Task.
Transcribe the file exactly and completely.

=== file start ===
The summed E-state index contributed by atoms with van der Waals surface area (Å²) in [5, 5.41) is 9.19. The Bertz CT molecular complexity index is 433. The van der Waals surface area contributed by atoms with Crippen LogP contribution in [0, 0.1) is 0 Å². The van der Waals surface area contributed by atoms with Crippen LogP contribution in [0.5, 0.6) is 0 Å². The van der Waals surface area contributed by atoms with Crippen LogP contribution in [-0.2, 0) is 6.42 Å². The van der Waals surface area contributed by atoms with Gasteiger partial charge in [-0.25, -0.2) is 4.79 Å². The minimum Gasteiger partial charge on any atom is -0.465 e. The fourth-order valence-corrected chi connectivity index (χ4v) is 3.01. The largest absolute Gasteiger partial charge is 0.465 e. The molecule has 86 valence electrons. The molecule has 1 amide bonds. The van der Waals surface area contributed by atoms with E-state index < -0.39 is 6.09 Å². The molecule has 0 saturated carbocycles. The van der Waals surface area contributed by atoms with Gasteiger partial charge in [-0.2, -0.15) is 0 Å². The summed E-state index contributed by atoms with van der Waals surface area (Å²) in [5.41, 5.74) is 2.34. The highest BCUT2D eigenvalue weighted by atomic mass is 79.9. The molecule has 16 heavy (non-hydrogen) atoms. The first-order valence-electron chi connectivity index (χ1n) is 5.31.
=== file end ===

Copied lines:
The summed E-state index contributed by atoms with van der Waals surface area (Å²) in [5, 5.41) is 9.19. The Bertz CT molecular complexity index is 433. The van der Waals surface area contributed by atoms with Crippen LogP contribution in [0, 0.1) is 0 Å². The van der Waals surface area contributed by atoms with Crippen LogP contribution in [0.5, 0.6) is 0 Å². The van der Waals surface area contributed by atoms with Crippen LogP contribution in [-0.2, 0) is 6.42 Å². The van der Waals surface area contributed by atoms with Gasteiger partial charge in [-0.25, -0.2) is 4.79 Å². The minimum Gasteiger partial charge on any atom is -0.465 e. The fourth-order valence-corrected chi connectivity index (χ4v) is 3.01. The largest absolute Gasteiger partial charge is 0.465 e. The molecule has 86 valence electrons. The molecule has 1 amide bonds. The van der Waals surface area contributed by atoms with E-state index < -0.39 is 6.09 Å². The molecule has 0 saturated carbocycles. The van der Waals surface area contributed by atoms with Gasteiger partial charge in [-0.2, -0.15) is 0 Å². The summed E-state index contributed by atoms with van der Waals surface area (Å²) in [5.41, 5.74) is 2.34. The highest BCUT2D eigenvalue weighted by atomic mass is 79.9. The molecule has 16 heavy (non-hydrogen) atoms. The first-order valence-electron chi connectivity index (χ1n) is 5.31.